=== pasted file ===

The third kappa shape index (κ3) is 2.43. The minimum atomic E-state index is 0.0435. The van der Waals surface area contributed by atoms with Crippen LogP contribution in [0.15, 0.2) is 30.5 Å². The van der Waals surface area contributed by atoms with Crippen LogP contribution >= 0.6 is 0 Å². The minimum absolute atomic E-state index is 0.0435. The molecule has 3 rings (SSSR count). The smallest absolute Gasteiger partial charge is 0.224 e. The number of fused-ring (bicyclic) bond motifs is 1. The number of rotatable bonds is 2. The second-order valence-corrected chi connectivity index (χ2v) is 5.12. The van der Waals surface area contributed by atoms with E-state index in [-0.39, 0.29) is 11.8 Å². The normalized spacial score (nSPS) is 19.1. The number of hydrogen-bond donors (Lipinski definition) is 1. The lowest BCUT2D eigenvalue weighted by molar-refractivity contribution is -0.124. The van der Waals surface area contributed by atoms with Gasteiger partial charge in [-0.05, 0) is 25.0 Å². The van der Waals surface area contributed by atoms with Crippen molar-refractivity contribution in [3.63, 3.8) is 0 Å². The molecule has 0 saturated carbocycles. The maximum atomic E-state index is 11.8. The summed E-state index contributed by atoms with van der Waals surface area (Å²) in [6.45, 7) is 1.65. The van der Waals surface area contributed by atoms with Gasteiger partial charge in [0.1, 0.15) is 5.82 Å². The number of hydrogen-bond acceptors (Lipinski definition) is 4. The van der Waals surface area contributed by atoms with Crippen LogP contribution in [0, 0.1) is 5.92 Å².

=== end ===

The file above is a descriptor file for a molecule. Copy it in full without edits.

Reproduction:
The third kappa shape index (κ3) is 2.43. The minimum atomic E-state index is 0.0435. The van der Waals surface area contributed by atoms with Crippen LogP contribution in [0.15, 0.2) is 30.5 Å². The van der Waals surface area contributed by atoms with Crippen LogP contribution >= 0.6 is 0 Å². The minimum absolute atomic E-state index is 0.0435. The molecule has 3 rings (SSSR count). The smallest absolute Gasteiger partial charge is 0.224 e. The number of fused-ring (bicyclic) bond motifs is 1. The number of rotatable bonds is 2. The second-order valence-corrected chi connectivity index (χ2v) is 5.12. The van der Waals surface area contributed by atoms with E-state index in [-0.39, 0.29) is 11.8 Å². The normalized spacial score (nSPS) is 19.1. The number of hydrogen-bond donors (Lipinski definition) is 1. The lowest BCUT2D eigenvalue weighted by molar-refractivity contribution is -0.124. The van der Waals surface area contributed by atoms with Gasteiger partial charge in [-0.05, 0) is 25.0 Å². The van der Waals surface area contributed by atoms with Crippen molar-refractivity contribution in [3.63, 3.8) is 0 Å². The molecule has 0 saturated carbocycles. The maximum atomic E-state index is 11.8. The summed E-state index contributed by atoms with van der Waals surface area (Å²) in [6.45, 7) is 1.65. The van der Waals surface area contributed by atoms with Gasteiger partial charge in [0.1, 0.15) is 5.82 Å². The number of hydrogen-bond acceptors (Lipinski definition) is 4. The van der Waals surface area contributed by atoms with Crippen LogP contribution in [0, 0.1) is 5.92 Å².